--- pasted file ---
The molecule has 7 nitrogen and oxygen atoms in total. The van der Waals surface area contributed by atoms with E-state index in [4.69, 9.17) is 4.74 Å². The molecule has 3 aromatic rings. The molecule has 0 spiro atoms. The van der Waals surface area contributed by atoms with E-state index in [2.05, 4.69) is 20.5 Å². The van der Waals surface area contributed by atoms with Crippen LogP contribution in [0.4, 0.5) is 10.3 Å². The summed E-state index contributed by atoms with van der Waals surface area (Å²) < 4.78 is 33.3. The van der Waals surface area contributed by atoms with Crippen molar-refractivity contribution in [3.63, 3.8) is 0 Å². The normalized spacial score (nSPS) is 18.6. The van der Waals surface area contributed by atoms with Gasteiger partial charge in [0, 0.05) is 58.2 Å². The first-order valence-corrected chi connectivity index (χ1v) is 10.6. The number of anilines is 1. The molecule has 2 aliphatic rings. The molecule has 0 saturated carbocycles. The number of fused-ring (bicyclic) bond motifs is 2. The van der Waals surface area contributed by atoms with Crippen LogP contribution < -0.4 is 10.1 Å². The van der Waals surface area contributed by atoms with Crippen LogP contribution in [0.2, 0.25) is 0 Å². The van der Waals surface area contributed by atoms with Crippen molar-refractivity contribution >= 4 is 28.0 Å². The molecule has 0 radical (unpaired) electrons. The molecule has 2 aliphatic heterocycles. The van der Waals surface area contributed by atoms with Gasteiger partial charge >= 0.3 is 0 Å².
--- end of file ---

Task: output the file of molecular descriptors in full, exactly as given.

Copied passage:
The molecule has 7 nitrogen and oxygen atoms in total. The van der Waals surface area contributed by atoms with E-state index in [4.69, 9.17) is 4.74 Å². The molecule has 3 aromatic rings. The molecule has 0 spiro atoms. The van der Waals surface area contributed by atoms with E-state index in [2.05, 4.69) is 20.5 Å². The van der Waals surface area contributed by atoms with Crippen LogP contribution in [0.4, 0.5) is 10.3 Å². The summed E-state index contributed by atoms with van der Waals surface area (Å²) < 4.78 is 33.3. The van der Waals surface area contributed by atoms with Crippen molar-refractivity contribution in [3.63, 3.8) is 0 Å². The normalized spacial score (nSPS) is 18.6. The van der Waals surface area contributed by atoms with Gasteiger partial charge in [0, 0.05) is 58.2 Å². The first-order valence-corrected chi connectivity index (χ1v) is 10.6. The number of anilines is 1. The molecule has 2 aliphatic rings. The molecule has 0 saturated carbocycles. The number of fused-ring (bicyclic) bond motifs is 2. The van der Waals surface area contributed by atoms with Crippen LogP contribution < -0.4 is 10.1 Å². The van der Waals surface area contributed by atoms with Crippen LogP contribution in [0.2, 0.25) is 0 Å². The van der Waals surface area contributed by atoms with Crippen molar-refractivity contribution >= 4 is 28.0 Å². The molecule has 0 radical (unpaired) electrons. The molecule has 2 aliphatic heterocycles. The van der Waals surface area contributed by atoms with Gasteiger partial charge >= 0.3 is 0 Å².